First stop on my illegitimate open house search: Bel Air. Bel Air is one of those places that you actually go to maybe a handful of times in your life, unless you hit the lotto, sell twenty blockbuster screenplays, or a very wealthy uncle leaves you his estate. The times that I have had actual purpose to visit the neighborhood clocks in at about five – two times to play softball against Harvard Westlake, one time to a Halloween afterparty of a brother of the dead brother that used to own the joint, and two runway shows. The real part of Bel Air, the windy streets shaded by old trees not torn down by idiotic developers, is stunning and completely intimidating. It’s like meeting the President of the United States in your pajamas.
At least that’s how I felt today. When I left the house for a four hour adventure to Mom’s, I felt too lazy to put together an outfit that would make me look like a legitimate million-dollar home buyer. Last week I donned a black blazer (Goodwill find), Moschino shorts (ridiculous sale), a Jenni Kayne top (free), and some Sigurson Morrison flats (also, ridiculous sale). Dressed for the part, I’d say. I did try on a pair of my brother’s size 34 golf pants left at Mom’s, thinking that the absurdity of its bagginess around my crotch and butt would make me look like the hobo-chic daughter of a millionaire. But I’m wasn’t sure if real estate agents get fashion so I opted to keep on my skin tight gray jeans with zippers on the side and a white tee shirt. Rich people go casual too, right? I made the mistake of cleaning my glasses with the front of my shirt. Dirt smudge. Damn it!
I walk up to my first open house, a traditional, brick drivewayed, stately place with roses and a copper colored dog in the front yard. The sign reads “Su Z so and so.” Who spells their name like that? Su Z is a nice, mild mannered woman with giant glasses I would have killed for. She gives me the spiel: two bedrooms upstairs, lovely sideyard that you could open up the living room to with a French door if you liked, blah blah blah. This is a speech I hear her repeat to each person who walks through the front door she’s manning. I nod my head attentively hoping that she doesn’t think I’m full of shit and regretting my decision to act like the devil may care sloppy trust fund kid. The other people looking at this $1.4 million dollar home are at least a decade older than myself, a few of them carrying babies. I look like an asshole.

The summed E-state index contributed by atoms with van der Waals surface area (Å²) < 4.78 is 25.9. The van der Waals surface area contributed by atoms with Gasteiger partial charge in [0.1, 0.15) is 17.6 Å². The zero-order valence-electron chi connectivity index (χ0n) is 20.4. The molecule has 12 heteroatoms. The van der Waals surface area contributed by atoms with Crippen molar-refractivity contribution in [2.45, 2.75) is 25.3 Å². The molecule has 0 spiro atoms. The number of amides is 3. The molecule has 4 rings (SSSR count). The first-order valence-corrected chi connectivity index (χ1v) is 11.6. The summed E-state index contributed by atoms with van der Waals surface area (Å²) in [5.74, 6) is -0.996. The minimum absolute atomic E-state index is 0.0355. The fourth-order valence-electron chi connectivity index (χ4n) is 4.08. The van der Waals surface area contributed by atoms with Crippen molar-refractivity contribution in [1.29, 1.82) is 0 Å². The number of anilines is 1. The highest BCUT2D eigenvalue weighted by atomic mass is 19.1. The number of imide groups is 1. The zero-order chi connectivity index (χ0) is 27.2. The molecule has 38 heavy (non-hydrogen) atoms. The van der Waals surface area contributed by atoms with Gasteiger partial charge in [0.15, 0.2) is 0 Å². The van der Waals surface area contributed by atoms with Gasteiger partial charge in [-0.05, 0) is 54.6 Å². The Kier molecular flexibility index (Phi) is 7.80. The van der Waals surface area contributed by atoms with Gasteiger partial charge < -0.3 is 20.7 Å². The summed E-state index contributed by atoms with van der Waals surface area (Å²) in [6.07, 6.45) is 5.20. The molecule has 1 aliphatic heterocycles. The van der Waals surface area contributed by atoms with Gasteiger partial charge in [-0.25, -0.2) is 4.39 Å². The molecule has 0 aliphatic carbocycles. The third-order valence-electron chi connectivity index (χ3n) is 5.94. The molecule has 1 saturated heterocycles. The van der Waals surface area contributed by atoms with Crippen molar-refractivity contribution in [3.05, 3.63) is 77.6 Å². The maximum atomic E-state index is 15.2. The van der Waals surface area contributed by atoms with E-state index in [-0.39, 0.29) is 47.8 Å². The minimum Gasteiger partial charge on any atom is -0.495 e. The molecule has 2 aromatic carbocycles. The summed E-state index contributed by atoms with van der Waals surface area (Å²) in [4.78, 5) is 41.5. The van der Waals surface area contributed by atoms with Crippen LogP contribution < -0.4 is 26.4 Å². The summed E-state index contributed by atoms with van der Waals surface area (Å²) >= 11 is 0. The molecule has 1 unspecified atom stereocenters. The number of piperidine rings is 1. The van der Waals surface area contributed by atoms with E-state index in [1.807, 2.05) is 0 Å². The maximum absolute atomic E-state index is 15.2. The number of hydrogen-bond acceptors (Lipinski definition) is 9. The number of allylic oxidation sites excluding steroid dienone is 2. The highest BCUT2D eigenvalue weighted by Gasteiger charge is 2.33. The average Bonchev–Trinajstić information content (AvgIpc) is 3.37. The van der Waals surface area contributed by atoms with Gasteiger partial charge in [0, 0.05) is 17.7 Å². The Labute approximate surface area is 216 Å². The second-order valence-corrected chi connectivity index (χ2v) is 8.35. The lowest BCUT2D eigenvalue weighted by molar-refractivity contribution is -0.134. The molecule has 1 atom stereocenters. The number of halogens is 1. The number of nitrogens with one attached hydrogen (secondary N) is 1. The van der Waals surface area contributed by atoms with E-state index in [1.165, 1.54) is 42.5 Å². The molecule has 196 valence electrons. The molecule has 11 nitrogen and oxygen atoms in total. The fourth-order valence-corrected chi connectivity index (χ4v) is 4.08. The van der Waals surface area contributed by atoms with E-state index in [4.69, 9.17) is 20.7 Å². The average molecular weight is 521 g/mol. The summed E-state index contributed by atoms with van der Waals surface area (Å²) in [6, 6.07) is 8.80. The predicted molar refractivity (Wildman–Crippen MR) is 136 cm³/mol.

Su Z finishes with me and I make my way into a wood paneled sitting room. There’s an Eames chair in there I’d like to get my hands on. A fully stocked bar is located in a room the size of a closet. Brandy snifters, crystal glasses, etc. It made me think of 1950s group alcoholism disguised as good hostessing. Then I thought about when Mad Men was going to come back on…
There are rugs EVERYWHERE. Small rugs. Persian rugs. Oriental rugs. Round rugs. Big rugs. Small rugs. Outdoor/ Indoor rugs. I can barely remember if the place had wood floors. Rugs, rugs, rugs. I’m wishing that the realtor had opened some windows to let life air in. It all just felt so stagnant.
I head upstairs to the living quarters. The blue carpet is covered with more rugs, a design choice I find redundant and unnecessary. The master bedroom is painted a violent shade of periwinkle. The bed is a giant king size, brass poster bed. Two bathrooms connect to it, which I can’t understand for the life me. It wasn’t like a his and hers thing; it seemed like they took the liberty of retrofitting a walk in closet with a toilet. God knows why. There’s a cute little sitting room that is the saving grace of the place, filled with light and seemingly a delightful place to read the paper and have a coffee. However,my absolute favorite place in the home is the hallway connecting the master and the adjacent bedroom, solely for the visual absurdity of it, the overzealous use of busy wallpaper. The walls, the ceiling, every inch. I sensed that the place had the ability to give you vertigo and send you flying off the banister and down to the first floor, so I move on.
Boredom sets in quickly as I run run out of things to critique. I give a thank you to Su Z. Unlike the couple that left before me, she does not offer me a bottle of water. Damn these pants and the smudge on my shirt!